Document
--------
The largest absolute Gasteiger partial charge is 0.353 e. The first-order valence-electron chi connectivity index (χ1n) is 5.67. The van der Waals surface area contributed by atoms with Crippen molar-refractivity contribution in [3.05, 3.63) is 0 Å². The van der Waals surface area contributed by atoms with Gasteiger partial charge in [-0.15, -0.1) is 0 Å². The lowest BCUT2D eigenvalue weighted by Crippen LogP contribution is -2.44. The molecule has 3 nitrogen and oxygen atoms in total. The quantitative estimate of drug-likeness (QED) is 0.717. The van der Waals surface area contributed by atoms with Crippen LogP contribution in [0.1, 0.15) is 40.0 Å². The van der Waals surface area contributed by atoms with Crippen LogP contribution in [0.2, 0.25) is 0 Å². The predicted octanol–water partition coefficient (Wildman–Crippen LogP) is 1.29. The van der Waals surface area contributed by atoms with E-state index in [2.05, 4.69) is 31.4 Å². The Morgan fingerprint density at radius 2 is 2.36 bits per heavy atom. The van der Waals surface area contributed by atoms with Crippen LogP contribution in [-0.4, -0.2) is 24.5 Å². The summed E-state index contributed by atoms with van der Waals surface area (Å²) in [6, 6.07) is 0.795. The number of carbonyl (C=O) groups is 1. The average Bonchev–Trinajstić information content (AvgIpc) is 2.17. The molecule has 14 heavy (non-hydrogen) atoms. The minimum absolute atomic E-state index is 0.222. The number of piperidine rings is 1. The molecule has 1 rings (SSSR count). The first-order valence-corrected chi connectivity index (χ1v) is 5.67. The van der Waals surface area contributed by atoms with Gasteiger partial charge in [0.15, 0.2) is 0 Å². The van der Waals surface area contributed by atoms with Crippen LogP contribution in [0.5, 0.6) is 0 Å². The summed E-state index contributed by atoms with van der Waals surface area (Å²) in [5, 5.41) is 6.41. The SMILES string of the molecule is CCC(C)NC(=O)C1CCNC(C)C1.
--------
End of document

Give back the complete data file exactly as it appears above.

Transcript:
The largest absolute Gasteiger partial charge is 0.353 e. The first-order valence-electron chi connectivity index (χ1n) is 5.67. The van der Waals surface area contributed by atoms with Crippen molar-refractivity contribution in [3.05, 3.63) is 0 Å². The van der Waals surface area contributed by atoms with Gasteiger partial charge in [-0.15, -0.1) is 0 Å². The lowest BCUT2D eigenvalue weighted by Crippen LogP contribution is -2.44. The molecule has 3 nitrogen and oxygen atoms in total. The quantitative estimate of drug-likeness (QED) is 0.717. The van der Waals surface area contributed by atoms with Crippen LogP contribution in [0.1, 0.15) is 40.0 Å². The van der Waals surface area contributed by atoms with Crippen LogP contribution in [0.2, 0.25) is 0 Å². The predicted octanol–water partition coefficient (Wildman–Crippen LogP) is 1.29. The van der Waals surface area contributed by atoms with E-state index in [2.05, 4.69) is 31.4 Å². The Morgan fingerprint density at radius 2 is 2.36 bits per heavy atom. The van der Waals surface area contributed by atoms with Crippen LogP contribution in [-0.4, -0.2) is 24.5 Å². The summed E-state index contributed by atoms with van der Waals surface area (Å²) in [6, 6.07) is 0.795. The number of carbonyl (C=O) groups is 1. The average Bonchev–Trinajstić information content (AvgIpc) is 2.17. The molecule has 14 heavy (non-hydrogen) atoms. The minimum absolute atomic E-state index is 0.222. The number of piperidine rings is 1. The molecule has 1 rings (SSSR count). The first-order valence-corrected chi connectivity index (χ1v) is 5.67. The van der Waals surface area contributed by atoms with Gasteiger partial charge in [0.15, 0.2) is 0 Å². The van der Waals surface area contributed by atoms with Crippen LogP contribution in [0.5, 0.6) is 0 Å². The summed E-state index contributed by atoms with van der Waals surface area (Å²) in [5, 5.41) is 6.41. The SMILES string of the molecule is CCC(C)NC(=O)C1CCNC(C)C1.